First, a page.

Romeo & Juliet

By William Shakespeare

Fall 2020


From Mr. Howard

The idea to do R&J came into my head sometime in the spring while we were still working on the musical. Sometimes my brain just does that, jumps forward to the next production despite the work still remaining on the current one. I've learned to listen to my brain when I get messages like that, and I filed it away.

After the Addams Family closed, and like everyone else, I grappled with the transition to what school and life were going to be, the play showed up again in my head and I got a copy and read it. I had never, to my memory, studied it. I've seen a couple of movie versions, and went to a production a couple of summers ago (departing at intermission.)

A question that keeps mucking around in my head is, why do a tragedy during trying times? Well, I love tragedies (surprising to no one.) Tragedies remind us of all the good in our lives. I can think of no better time to stop and be thankful for everything that is going well, even during these difficult days.

What does the fall play look like in the age of Covid-19? Great question. I've been asked to envision three versions of the play. First, is a traditional performance in our auditorium with an audience. Second, is a traditional performance in our auditorium that has no audience, is recorded and watched online. The third is some form of an online theatre experience. That one, I find to be most challenging and, to be honest, pretty intriguing. My thought at the moment (and production plans change) would be to create ad record an animated graphic novel, using the actors as the voices for the characters. What I'm finding in my early research is that there are apps that will animate pictures. It would take editing, and skills that I don't have, but I think we could create a unique performance piece that still requires us to break down the Bard's language, rehearse and act them out. The final product would just be different. I do think it would be different enough that we would find great satisfaction from this kind of performance.

There are lot's of unknowns out there, but for me and for us, I know that working on a play is what we do. Given all the uncertainty in the world, I look forward to, once again doing something that feels normal.

I don't have a big C concept for the play yet. Where will it take place? What time period? That will come to me over the summer as I work on cutting the play down to about 90 minutes. However, the one thing that keeps sticking with me is what would happen if we swapped all the gender roles? A male Juliet? A female Romeo? Or, if you don't identify in either of those categories, just casting the person for the role. I think it would give us the chance to explore gender norms, power associated with gender, and lots of other things that we will discover along the way!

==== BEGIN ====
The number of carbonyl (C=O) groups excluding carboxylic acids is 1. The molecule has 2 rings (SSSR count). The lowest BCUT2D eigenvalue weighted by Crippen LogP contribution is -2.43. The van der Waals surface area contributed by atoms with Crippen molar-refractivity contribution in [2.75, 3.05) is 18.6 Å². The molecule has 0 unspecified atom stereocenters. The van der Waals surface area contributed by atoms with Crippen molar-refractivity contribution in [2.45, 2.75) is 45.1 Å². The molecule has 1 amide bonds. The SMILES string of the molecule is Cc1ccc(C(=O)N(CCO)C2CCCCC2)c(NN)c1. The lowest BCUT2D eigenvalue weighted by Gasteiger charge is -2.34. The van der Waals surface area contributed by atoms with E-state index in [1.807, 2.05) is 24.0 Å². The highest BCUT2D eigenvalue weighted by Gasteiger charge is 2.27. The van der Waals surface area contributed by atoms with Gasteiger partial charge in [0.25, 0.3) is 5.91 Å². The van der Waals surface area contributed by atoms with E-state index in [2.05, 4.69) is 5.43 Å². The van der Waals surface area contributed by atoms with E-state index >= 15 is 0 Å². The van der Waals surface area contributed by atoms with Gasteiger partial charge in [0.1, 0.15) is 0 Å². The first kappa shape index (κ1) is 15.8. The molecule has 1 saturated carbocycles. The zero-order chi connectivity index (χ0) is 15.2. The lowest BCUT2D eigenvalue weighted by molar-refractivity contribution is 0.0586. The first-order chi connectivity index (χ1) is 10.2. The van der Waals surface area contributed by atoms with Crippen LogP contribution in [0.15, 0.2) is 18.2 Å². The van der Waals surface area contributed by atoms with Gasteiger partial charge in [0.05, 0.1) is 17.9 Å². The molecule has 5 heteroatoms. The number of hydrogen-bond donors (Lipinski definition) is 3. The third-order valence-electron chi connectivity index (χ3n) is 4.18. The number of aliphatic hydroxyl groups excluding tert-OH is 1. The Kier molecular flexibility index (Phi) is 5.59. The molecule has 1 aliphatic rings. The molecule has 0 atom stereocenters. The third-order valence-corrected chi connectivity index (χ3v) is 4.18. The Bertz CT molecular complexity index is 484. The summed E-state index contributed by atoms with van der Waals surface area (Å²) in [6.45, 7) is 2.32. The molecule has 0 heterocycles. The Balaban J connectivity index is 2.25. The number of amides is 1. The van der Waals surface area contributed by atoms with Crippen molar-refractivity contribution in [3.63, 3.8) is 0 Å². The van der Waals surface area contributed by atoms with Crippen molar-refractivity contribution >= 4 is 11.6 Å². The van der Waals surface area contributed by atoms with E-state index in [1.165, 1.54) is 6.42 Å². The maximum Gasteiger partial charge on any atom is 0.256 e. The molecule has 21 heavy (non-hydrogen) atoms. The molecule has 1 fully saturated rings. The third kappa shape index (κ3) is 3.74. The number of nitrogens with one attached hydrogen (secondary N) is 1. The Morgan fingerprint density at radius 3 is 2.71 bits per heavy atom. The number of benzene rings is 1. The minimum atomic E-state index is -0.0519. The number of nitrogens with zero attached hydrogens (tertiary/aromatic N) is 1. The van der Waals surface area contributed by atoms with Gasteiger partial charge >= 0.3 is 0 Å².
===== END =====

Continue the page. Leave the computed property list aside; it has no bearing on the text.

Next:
Audition materials will follow. Auditions will be towards the beginning of the school year. Again with the unknown of the fall, auditions may be online, they may be in person. Sports is an unknown for the fall, so I would like to plan auditions at a time after we know what is going on with the fall sports seasons. That way students who typically play a fall sport could opt to audition should their season not be happening. Again, I DON'T KNOW what the fall will look like, so I'm trying to plan for all sorts of possibilities.

As you wait for audition materials, start watching & reading Shakespeare. Any Shakespeare. Many are intimidated by the language, and we will have to work hard. Howerver, you can help by immersing yourself in a variety of his plays, training your ear to hear the beauty of his language. Don't get intimidated when you don't understand. Just stick with it, don't give up and you will get the gist of what is being said. I've directed four Shakespeare plays with students at WHS. They have all been challenging. They have all been productions we are quite proud of.

I can't wait to start working with you again.

Best,

  • Mr. Howard


A couple of quick resources:

  • Shakespeare's Globe is presenting plays weekly on their YouTube Channel
  • Patrick Stewart is reciting a Sonnet a day during Covid on his Twitter account




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